Avery Shenfeld is chief economist at CIBC World Markets
Sometimes the conventional wisdom is, in fact, wise. Generations of economists have been taught that in an economy suffering from insufficient demand and high unemployment, low interest rates are the right medicine. And if inflation is low enough and unemployment stubborn enough, as it is in the U.S. today, the appropriate policy rate is only a hair above zero.
Recently, The Globe and Mail has featured the contrarian views of finance professor Rahghuram Rajan, who seems to have skipped a few ECO 100 classes en route to his current post. Mr. Rajan argues that the U.S. Federal Reserve should be raising rates, despite agreeing that the economy is in trouble.
But there are major gaps in his line of reasoning. For one, he himself concludes that raising rates would be "neutral" for growth, hardly a stirring endorsement for a policy shift.
Moreover, his view that low rates aren't helping out seems to be tied to observations on the weak state of demand for durable goods, capital spending and housing. True, these sectors have not shot up in the way they typically do in the face of interest rate cuts, but that reflects the hangover from a deep financial crisis.
What matters is that low interest rates have these sectors doing better than they would be if borrowing costs were higher. Since interest rates are simply a price in the economy, you would have to throw all of economics out the window to argue otherwise. Housing prices and construction would be falling even more sharply if mortgages were more expensive. Businesses would find fewer projects worth undertaking if their cost of debt capital was higher. Ask the car dealers if they could sell more vehicles at a higher leasing rate.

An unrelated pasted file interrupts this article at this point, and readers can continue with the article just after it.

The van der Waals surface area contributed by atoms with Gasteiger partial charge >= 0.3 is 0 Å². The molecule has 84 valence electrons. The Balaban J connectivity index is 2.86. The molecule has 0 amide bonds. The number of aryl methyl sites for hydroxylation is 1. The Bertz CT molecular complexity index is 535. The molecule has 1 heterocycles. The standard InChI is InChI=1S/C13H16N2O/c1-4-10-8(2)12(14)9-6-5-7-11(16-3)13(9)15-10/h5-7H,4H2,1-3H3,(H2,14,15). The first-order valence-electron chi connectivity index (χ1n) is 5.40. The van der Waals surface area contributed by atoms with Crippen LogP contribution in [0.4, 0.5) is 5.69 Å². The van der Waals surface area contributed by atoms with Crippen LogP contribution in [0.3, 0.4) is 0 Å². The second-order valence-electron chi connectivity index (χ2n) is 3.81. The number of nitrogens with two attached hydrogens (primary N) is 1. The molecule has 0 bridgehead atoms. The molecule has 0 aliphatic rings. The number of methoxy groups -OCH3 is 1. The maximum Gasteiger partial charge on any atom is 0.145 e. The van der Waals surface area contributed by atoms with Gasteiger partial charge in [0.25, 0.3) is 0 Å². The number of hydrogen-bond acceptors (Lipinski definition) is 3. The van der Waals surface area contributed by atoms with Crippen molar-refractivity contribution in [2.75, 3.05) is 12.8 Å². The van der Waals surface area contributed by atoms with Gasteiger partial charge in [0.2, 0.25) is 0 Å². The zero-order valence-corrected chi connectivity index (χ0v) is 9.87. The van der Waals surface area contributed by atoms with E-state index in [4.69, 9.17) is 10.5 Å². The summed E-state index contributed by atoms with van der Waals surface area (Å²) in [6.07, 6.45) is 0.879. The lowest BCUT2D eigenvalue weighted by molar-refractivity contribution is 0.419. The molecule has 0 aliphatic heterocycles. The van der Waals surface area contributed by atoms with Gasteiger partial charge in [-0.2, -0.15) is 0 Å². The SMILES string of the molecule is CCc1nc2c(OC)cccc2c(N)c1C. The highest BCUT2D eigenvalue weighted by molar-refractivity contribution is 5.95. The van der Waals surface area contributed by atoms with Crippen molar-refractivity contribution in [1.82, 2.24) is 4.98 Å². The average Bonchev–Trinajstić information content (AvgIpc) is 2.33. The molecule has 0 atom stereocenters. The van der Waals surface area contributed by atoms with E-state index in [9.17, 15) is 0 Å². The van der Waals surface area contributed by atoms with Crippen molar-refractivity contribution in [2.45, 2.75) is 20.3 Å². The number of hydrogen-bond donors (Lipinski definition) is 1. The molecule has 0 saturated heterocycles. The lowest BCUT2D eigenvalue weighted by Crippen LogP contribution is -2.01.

Mr. Rajan's other argument is that low rates hurt the incomes of savers, leaving them less to spend. Again, this is another fallacy. Households are roughly evenly balanced between those paying interest, typically younger families who spend most of their income, and those receiving it, often higher income households that save a greater portion of their income. Shifting income from the former to the latter might actually reduce spending. Indeed, a lower interest rate is specifically aimed at encouraging those who have money to spend it now (while the economy needs it) rather than save it for later.
Mr. Rajan is concerned about the prospect that low interest rates encourage investments in risky assets. But improving flows into equity markets and corporate bonds will again help finance much needed capital spending. The run-up in commodity prices, which Mr. Rajan ties to low U.S. rates and sees as a hurdle for American growth, is instead more attributable to inappropriate monetary stimulus in emerging markets.
Do ultra-low interest rates have any costs? Only if they spark an inflation problem. With American wages actually decelerating, there simply isn't enough spending power in the U.S. economy to worry about that just yet.
Thankfully, we have Ben Bernanke, not Rahghuram Rajan, at the helm of the Fed in these troubled times.